When I, Susan, was in my twenties I believed I had found my calling. I was teaching K-7, Health, and Physical education and headed into outdoor education.  I’d established myself in a new community, was making friends and even had a potential romantic relationship budding.

My life seemed aligned and moving in the right direction. I also knew something wasn’t right.  I was losing weight rapidly because I wasn’t able to keep food down. Also, though I loved running, in hindsight, running 10 miles in the morning and 5 miles in the evening was a sign something was up. Maybe I should’ve noticed my tendency to run from feeling anything too deeply, but I didn’t.

When the scales hit an all-time weight low, and fatigue was beginning take away my evening runs, I went to a doctor.

The next six months is something for a book or novel.  Many parts of that story were encased in miscommunication, mostly due to my own inability to deal with questions from my doctors that I couldn’t answer. I had scar tissue in places that I couldn’t explain. With the inconsistencies in my answers versus how my body was presenting, my medical team referred me to therapy. Then, eventually to the Mayo Clinic for a three month eating disorder process. 

At the Mayo clinic, I was finally getting on board with the idea that my health issues must be in my head. I was making some progress in holding down food. Then, one of my doctors noticed a persistent unaltered piece of medical data. I had lymph nodes that were consistently swollen.  Upon further testing, they discovered I had non-hodgkin’s lymphoma and it was stage four.

My belief in my healthy, happy life crumbled away. Though, I still didn’t get that my “great” life wasn’t really congruent with all the physical issues I was facing.  Instead, I was confident that starting a radical new cancer protocol would kick the crisis and I’d get back to living my life. 

Nine months into that protocol, I was sitting across from my doctor. Normally, we’d banter about our lives and eventually get down to medical talk. This day there was no banter. She looked up from the chart, very sober and shared:

“The news isn’t good.

The protocol isn’t working. 

We don’t have other options. 

You have about six months to live.”

Maybe it wasn’t quite as abrupt, but that’s all I heard. I could see, and hear, her pain, sorrow, and mostly, the conviction in her voice regarding the outcome.

I don’t know if I said anything.  I walked out of her office. In the waiting room, as I headed for the door I saw a flyer, Life, Death and Transitions, with Elizabeth Kubler-Ross. I picked it up.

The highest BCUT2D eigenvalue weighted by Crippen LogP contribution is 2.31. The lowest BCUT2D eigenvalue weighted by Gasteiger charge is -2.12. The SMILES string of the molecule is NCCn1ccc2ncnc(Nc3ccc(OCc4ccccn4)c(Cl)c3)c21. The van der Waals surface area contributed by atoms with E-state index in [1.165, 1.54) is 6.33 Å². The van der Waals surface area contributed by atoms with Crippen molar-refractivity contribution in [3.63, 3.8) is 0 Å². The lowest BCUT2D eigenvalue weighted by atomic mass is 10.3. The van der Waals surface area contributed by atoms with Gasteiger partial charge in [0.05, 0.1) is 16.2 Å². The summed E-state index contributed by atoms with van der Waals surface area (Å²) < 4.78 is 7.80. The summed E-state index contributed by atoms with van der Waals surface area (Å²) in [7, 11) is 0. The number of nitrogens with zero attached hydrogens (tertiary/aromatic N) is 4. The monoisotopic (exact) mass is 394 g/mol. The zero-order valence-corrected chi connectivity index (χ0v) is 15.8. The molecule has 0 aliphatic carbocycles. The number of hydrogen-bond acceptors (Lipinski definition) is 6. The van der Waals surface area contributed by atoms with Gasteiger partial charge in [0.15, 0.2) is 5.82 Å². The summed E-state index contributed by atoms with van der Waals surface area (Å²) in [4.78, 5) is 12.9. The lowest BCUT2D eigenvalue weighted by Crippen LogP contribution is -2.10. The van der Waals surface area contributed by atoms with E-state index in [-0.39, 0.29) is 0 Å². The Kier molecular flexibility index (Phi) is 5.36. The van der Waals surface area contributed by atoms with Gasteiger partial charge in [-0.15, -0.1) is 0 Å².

Apparently I needed to learn how to die.

I had no extra money. So I wrote Elizabeth Kubler-Ross and asked if I could attend the workshop on a scholarship. I had no idea who she was but simply shared I needed to learn about death and dying.

My First Turning Point : Choice

I went to her workshop. Ninety-two of us were there. Out of that, ninety were health care providers and two of us had cancer.

At one point in the program, Elizabeth Kubler-Ross, this short Swiss woman, sat me down.  She was intense and looked me right in the eye and said,

“Look, the only difference between you and me is that someone gave you a date. I might die tomorrow, but I don’t know it. So I’m focusing on living. You, someone gave you a date, and now you’re focusing on dying.  You have to stop that. Living is still a choice! Sure, get your affairs in order, and focus on living!”


It was like a two-by-four slamming across my head.  I had a choice? I had a choice. Keep dying or start focusing on living.

Now, I wasn’t quite sure what focusing on living meant, what that looked like. Slowly, I discovered it involved “waking up,” speaking up, and making my choices aligned to my heart.

My Second Turning Point: Feeling Instead of Running

For me, “waking up” meant learning how to feel my emotions instead of running from them.

I realized I’d lived my life keeping everyone at a safe distance. I did this by repressing and compartmentalizing me, my feeling, and my stories. I worked hard to make sure no one, including me, ever got a wholistic, coherent, congruent picture of me.